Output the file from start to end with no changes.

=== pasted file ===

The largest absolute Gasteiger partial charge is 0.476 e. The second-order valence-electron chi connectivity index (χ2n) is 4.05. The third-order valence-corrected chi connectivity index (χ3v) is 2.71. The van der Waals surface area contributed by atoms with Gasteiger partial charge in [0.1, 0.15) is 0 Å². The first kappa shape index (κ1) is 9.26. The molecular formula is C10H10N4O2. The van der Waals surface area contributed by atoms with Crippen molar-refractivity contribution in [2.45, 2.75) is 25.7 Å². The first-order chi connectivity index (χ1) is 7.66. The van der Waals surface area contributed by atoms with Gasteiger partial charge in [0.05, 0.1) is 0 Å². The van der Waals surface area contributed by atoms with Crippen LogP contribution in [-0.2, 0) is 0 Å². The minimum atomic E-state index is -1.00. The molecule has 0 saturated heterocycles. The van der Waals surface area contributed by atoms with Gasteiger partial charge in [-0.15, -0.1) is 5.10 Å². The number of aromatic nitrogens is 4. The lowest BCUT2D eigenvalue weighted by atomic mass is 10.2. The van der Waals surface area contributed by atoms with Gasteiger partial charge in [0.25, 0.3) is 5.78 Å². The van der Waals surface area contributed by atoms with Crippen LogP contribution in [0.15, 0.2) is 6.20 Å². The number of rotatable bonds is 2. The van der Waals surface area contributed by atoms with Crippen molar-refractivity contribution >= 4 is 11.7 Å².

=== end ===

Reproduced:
The largest absolute Gasteiger partial charge is 0.476 e. The second-order valence-electron chi connectivity index (χ2n) is 4.05. The third-order valence-corrected chi connectivity index (χ3v) is 2.71. The van der Waals surface area contributed by atoms with Gasteiger partial charge in [0.1, 0.15) is 0 Å². The first kappa shape index (κ1) is 9.26. The molecular formula is C10H10N4O2. The van der Waals surface area contributed by atoms with Crippen molar-refractivity contribution in [2.45, 2.75) is 25.7 Å². The first-order chi connectivity index (χ1) is 7.66. The van der Waals surface area contributed by atoms with Gasteiger partial charge in [0.05, 0.1) is 0 Å². The van der Waals surface area contributed by atoms with Crippen LogP contribution in [-0.2, 0) is 0 Å². The minimum atomic E-state index is -1.00. The molecule has 0 saturated heterocycles. The van der Waals surface area contributed by atoms with Gasteiger partial charge in [-0.15, -0.1) is 5.10 Å². The number of aromatic nitrogens is 4. The lowest BCUT2D eigenvalue weighted by atomic mass is 10.2. The van der Waals surface area contributed by atoms with Gasteiger partial charge in [0.25, 0.3) is 5.78 Å². The van der Waals surface area contributed by atoms with Crippen LogP contribution in [0.15, 0.2) is 6.20 Å². The number of rotatable bonds is 2. The van der Waals surface area contributed by atoms with Crippen molar-refractivity contribution >= 4 is 11.7 Å².